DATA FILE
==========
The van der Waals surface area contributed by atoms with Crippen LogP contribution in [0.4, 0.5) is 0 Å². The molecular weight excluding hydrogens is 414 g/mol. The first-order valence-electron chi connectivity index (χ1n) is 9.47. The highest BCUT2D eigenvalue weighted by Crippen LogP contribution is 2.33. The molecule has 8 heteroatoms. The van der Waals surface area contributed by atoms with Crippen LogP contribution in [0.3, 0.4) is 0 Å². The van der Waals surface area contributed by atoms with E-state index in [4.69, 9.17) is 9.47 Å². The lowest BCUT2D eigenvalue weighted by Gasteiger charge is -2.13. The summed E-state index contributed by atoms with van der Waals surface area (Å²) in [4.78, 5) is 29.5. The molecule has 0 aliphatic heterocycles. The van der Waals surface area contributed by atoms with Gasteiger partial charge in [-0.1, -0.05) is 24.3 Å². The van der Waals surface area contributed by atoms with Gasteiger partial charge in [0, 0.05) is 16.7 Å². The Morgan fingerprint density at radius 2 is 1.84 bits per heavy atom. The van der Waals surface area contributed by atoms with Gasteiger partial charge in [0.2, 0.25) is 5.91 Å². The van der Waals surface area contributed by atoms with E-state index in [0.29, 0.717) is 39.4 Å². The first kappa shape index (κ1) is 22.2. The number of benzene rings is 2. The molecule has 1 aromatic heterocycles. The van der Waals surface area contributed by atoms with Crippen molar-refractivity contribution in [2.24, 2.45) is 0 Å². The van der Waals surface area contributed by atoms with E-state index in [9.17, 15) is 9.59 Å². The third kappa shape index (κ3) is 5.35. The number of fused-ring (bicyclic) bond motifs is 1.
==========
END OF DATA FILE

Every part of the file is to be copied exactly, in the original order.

The van der Waals surface area contributed by atoms with Crippen LogP contribution in [0.4, 0.5) is 0 Å². The molecular weight excluding hydrogens is 414 g/mol. The first-order valence-electron chi connectivity index (χ1n) is 9.47. The highest BCUT2D eigenvalue weighted by Crippen LogP contribution is 2.33. The molecule has 8 heteroatoms. The van der Waals surface area contributed by atoms with Crippen LogP contribution in [0.3, 0.4) is 0 Å². The van der Waals surface area contributed by atoms with E-state index in [4.69, 9.17) is 9.47 Å². The lowest BCUT2D eigenvalue weighted by Gasteiger charge is -2.13. The summed E-state index contributed by atoms with van der Waals surface area (Å²) in [4.78, 5) is 29.5. The molecule has 0 aliphatic heterocycles. The van der Waals surface area contributed by atoms with Gasteiger partial charge in [-0.1, -0.05) is 24.3 Å². The van der Waals surface area contributed by atoms with Gasteiger partial charge in [0, 0.05) is 16.7 Å². The Morgan fingerprint density at radius 2 is 1.84 bits per heavy atom. The van der Waals surface area contributed by atoms with Gasteiger partial charge in [0.2, 0.25) is 5.91 Å². The van der Waals surface area contributed by atoms with E-state index in [0.29, 0.717) is 39.4 Å². The first kappa shape index (κ1) is 22.2. The number of benzene rings is 2. The molecule has 1 aromatic heterocycles. The van der Waals surface area contributed by atoms with Crippen molar-refractivity contribution in [2.24, 2.45) is 0 Å². The van der Waals surface area contributed by atoms with E-state index in [9.17, 15) is 9.59 Å². The third kappa shape index (κ3) is 5.35. The number of fused-ring (bicyclic) bond motifs is 1.